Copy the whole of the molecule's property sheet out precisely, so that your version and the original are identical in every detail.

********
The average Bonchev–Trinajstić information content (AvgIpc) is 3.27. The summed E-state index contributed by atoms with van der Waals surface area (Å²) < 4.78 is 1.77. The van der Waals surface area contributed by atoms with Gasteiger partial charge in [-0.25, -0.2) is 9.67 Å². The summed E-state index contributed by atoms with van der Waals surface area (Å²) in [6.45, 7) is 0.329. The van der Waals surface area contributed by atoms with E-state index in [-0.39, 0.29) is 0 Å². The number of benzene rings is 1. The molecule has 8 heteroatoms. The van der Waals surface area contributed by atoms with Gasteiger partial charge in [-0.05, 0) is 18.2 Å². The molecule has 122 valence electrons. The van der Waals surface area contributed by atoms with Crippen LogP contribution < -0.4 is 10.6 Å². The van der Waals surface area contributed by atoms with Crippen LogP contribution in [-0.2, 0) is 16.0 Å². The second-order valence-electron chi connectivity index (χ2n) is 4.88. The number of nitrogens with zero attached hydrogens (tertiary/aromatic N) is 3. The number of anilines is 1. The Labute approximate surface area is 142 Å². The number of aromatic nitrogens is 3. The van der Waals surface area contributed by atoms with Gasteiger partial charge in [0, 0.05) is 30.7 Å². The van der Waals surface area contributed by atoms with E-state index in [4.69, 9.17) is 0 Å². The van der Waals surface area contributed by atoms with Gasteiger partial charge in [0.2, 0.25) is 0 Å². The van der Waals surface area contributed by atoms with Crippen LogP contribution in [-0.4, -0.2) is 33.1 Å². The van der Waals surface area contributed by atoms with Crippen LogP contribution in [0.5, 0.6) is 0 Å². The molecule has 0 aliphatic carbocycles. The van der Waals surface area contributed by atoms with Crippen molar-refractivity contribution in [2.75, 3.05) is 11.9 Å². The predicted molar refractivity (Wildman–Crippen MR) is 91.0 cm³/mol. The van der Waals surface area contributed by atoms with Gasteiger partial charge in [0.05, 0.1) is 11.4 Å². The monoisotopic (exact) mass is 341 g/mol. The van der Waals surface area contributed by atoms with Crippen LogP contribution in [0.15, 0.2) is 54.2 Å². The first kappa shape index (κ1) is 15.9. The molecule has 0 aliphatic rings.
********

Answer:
The average Bonchev–Trinajstić information content (AvgIpc) is 3.27. The summed E-state index contributed by atoms with van der Waals surface area (Å²) < 4.78 is 1.77. The van der Waals surface area contributed by atoms with Gasteiger partial charge in [-0.25, -0.2) is 9.67 Å². The summed E-state index contributed by atoms with van der Waals surface area (Å²) in [6.45, 7) is 0.329. The van der Waals surface area contributed by atoms with E-state index in [-0.39, 0.29) is 0 Å². The number of benzene rings is 1. The molecule has 8 heteroatoms. The van der Waals surface area contributed by atoms with Gasteiger partial charge in [-0.05, 0) is 18.2 Å². The molecule has 122 valence electrons. The van der Waals surface area contributed by atoms with Crippen LogP contribution < -0.4 is 10.6 Å². The van der Waals surface area contributed by atoms with Crippen LogP contribution in [-0.2, 0) is 16.0 Å². The second-order valence-electron chi connectivity index (χ2n) is 4.88. The number of nitrogens with zero attached hydrogens (tertiary/aromatic N) is 3. The number of anilines is 1. The Labute approximate surface area is 142 Å². The number of aromatic nitrogens is 3. The van der Waals surface area contributed by atoms with Gasteiger partial charge in [0, 0.05) is 30.7 Å². The van der Waals surface area contributed by atoms with E-state index in [4.69, 9.17) is 0 Å². The van der Waals surface area contributed by atoms with Gasteiger partial charge in [0.2, 0.25) is 0 Å². The van der Waals surface area contributed by atoms with Crippen LogP contribution in [-0.4, -0.2) is 33.1 Å². The van der Waals surface area contributed by atoms with Crippen LogP contribution in [0.5, 0.6) is 0 Å². The molecule has 0 aliphatic carbocycles. The van der Waals surface area contributed by atoms with Crippen molar-refractivity contribution in [2.75, 3.05) is 11.9 Å². The predicted molar refractivity (Wildman–Crippen MR) is 91.0 cm³/mol. The van der Waals surface area contributed by atoms with Gasteiger partial charge in [0.05, 0.1) is 11.4 Å². The monoisotopic (exact) mass is 341 g/mol. The van der Waals surface area contributed by atoms with Crippen LogP contribution in [0.15, 0.2) is 54.2 Å². The first kappa shape index (κ1) is 15.9. The molecule has 0 aliphatic rings.